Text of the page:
Sheila’s occupational therapist met with Sheila’s family and caregivers to suggest ways to help her stay oriented and to engage in stimulating activities that Shelia enjoyed. Together they created a memory box to help Sheila manage anxiety. In the memory box was a family photo of Sheila with her daughters and grandchildren labeled with their names, her gardening gloves and a deck of bridge cards with instructions. The OT also created a series of arrows placed on the walls of the assisted living facility to help Sheila find her way from her room to the living area. While dementia is a progressive disorder, there are many ways in which an occupational therapist can help families and their loved ones live more satisfying lives.
Tips for individuals diagnosed with dementia:
1. Use sticky notes, planners and checklists to remember important dates and plans.
2. Socialize as much as you can; communication is a great cognitive exercise.
3. Perform difficult tasks when you are most alert.
4. Use technology to assist you. Alarms, reminders and/or birthday calendars on your phone or computer can help you remember events. Applications for shopping, medicine and grocery deliveries also are helpful for tasks that may be difficult to do in person.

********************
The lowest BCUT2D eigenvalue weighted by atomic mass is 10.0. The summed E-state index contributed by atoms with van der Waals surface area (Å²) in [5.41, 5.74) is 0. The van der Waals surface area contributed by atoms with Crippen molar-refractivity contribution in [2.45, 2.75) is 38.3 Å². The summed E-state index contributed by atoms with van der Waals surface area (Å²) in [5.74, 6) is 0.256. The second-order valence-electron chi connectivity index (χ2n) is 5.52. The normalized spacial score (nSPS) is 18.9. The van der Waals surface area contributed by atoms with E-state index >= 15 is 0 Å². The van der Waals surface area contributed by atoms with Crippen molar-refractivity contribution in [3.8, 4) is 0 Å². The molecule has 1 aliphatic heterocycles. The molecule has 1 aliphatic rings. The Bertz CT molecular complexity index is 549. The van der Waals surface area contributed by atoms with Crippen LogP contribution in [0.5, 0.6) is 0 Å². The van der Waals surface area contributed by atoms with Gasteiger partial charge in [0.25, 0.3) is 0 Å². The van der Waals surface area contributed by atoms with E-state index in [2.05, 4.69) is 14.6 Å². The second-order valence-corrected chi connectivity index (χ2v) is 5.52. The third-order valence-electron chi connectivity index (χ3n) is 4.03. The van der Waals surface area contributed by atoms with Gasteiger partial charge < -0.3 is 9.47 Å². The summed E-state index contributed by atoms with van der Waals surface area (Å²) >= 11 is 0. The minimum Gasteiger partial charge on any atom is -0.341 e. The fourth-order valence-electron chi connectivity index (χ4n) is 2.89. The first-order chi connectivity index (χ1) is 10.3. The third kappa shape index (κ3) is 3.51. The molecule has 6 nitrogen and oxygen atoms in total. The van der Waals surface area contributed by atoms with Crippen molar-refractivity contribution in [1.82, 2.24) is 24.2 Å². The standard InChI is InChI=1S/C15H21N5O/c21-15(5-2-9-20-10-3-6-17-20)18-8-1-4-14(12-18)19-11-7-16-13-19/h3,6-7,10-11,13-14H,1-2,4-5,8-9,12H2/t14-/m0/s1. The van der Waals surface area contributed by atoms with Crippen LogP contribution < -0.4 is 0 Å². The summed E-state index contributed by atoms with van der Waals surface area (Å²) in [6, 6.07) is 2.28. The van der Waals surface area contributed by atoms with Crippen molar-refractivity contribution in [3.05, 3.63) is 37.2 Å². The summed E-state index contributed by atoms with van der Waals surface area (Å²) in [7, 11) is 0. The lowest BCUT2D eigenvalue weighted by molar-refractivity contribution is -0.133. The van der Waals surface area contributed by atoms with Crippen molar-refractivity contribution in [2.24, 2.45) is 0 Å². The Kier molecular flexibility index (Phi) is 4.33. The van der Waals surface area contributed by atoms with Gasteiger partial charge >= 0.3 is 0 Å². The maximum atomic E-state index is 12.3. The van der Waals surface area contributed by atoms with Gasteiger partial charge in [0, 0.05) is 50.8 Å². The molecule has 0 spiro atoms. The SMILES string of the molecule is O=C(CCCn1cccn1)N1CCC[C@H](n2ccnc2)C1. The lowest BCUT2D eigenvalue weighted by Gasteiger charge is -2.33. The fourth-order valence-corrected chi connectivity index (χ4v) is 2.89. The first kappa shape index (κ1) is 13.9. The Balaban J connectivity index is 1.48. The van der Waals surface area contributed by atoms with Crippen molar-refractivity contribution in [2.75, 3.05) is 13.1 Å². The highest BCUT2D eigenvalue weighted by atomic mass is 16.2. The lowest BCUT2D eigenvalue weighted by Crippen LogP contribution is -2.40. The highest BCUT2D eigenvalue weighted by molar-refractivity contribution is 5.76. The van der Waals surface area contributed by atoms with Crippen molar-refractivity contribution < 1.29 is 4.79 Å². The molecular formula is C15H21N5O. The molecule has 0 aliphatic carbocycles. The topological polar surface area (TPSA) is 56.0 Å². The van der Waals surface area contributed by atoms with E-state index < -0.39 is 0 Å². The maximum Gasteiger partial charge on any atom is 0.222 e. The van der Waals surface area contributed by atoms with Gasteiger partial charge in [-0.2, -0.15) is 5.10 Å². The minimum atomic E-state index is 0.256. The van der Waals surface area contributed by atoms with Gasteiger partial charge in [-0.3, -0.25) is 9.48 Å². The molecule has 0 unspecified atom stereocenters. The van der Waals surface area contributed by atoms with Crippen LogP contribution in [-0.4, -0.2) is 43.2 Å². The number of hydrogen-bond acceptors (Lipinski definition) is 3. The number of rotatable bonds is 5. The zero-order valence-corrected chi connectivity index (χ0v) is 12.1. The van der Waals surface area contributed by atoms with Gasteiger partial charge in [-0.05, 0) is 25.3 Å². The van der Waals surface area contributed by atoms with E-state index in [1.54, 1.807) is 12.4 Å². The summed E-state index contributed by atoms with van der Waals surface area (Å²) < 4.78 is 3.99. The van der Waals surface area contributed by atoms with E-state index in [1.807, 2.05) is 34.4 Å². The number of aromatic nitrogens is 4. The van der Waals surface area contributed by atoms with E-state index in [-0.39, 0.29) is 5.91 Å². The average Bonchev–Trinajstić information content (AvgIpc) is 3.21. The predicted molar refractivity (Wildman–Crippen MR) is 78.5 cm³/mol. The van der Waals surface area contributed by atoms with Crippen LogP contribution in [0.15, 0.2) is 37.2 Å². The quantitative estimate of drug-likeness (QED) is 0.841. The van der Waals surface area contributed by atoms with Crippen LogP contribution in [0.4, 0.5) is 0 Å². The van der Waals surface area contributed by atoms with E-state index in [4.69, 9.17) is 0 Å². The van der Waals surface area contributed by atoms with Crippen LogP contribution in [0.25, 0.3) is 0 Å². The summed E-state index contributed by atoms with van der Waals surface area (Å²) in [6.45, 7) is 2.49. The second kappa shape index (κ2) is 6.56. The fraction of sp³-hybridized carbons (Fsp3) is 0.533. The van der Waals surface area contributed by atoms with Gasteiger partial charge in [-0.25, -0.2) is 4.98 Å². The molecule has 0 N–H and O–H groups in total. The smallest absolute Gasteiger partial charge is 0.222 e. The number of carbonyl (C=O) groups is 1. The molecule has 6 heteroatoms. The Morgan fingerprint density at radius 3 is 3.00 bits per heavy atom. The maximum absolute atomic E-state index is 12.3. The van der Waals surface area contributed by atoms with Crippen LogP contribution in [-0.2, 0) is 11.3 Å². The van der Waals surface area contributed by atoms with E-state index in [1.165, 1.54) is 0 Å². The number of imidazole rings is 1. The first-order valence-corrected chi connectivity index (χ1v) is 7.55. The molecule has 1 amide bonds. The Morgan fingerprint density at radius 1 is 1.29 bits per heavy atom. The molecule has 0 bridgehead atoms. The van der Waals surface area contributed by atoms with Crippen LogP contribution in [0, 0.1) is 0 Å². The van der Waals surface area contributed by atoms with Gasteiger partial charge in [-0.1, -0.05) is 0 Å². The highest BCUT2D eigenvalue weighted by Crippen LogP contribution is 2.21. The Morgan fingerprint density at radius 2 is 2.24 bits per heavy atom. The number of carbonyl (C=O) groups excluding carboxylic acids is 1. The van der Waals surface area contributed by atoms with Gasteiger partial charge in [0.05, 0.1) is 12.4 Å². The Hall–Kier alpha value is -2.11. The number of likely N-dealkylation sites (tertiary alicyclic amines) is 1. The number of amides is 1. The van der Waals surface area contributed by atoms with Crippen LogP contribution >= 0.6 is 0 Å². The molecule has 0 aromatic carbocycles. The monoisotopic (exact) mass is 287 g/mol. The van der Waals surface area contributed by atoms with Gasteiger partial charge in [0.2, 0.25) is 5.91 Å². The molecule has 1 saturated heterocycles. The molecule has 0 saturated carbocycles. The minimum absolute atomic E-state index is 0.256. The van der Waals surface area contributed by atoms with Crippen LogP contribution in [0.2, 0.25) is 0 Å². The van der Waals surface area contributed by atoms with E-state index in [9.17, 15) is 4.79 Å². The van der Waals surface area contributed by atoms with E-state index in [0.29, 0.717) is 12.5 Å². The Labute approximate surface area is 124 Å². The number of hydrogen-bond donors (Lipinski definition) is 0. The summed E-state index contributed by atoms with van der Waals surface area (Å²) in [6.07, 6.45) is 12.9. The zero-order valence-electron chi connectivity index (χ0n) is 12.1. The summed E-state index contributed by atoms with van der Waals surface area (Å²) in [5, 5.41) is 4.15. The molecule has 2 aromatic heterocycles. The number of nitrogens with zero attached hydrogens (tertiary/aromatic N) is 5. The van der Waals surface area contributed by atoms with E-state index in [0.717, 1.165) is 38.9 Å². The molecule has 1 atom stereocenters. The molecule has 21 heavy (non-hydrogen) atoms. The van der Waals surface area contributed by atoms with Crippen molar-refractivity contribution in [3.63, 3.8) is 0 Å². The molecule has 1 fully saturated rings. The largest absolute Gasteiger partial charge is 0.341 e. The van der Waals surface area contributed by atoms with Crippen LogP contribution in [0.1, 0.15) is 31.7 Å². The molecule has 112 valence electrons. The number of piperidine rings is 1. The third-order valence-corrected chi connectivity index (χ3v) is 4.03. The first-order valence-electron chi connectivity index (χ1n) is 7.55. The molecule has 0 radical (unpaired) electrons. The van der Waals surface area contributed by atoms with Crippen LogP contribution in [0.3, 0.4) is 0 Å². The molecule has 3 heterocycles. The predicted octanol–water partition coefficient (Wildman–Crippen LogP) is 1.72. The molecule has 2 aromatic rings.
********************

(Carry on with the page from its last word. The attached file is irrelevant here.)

5. Advocate for yourself; people will know how you feel only if you tell them.
Tips for caregivers of individuals with dementia:
1. Maintain daily routines and tasks to help your loved one follow routines.
2. To respect your loved ones, avoid quizzing them about everyday tasks as this can increase confusion. If you do need to ask questions, restrict it to closeended questions as much as possible.
3. Follow the KISS principle: Keep it simple, silly! Use simple sentences and one- to two-step commands when talking to your loved one.
4. Pay attention to your and their body language. It may be stressful to provide care for your loved one but remember that they may sense your stress, too.
5. Do not assume that your loved one will remember important dates and facts. Verbalize names, days, dates events every time you talk to them.
6. Spend time reminiscing about the past. A loved one with dementia may remember more about the past than the present. Instead of asking questions or talking about what happened today or yesterday, try talking about events from their past, such as a childhood memory.
7. Use hobbies and creative interests of your loved ones to keep them engaged and happy.
Where to find OT services?
A referral for occupational therapy can be obtained by talking to a neurologist or primary care physician. OTs provide services in out-patient clinics, via home-health and in hospitals, long-term care and assisted living facilities. LSU Health Shreveport offers occupational therapy services at the School of Allied Health Professions Rehab Faculty Clinic at 1450 Claiborne Ave., Shreveport, LA 71103. You can call 318-813-2970 for more information.
Pooja Jethani, OTD, LOTR, and Christie Raymond, DrOT, LOTR, are clinical assistant professors of occupational therapy at the LSU Health Shreveport School of Allied Health Professions. Robin Steed, PhD, LOTR, is an associate professor of occupational therapy at the LSU Health Shreveport School of Allied Health Professions.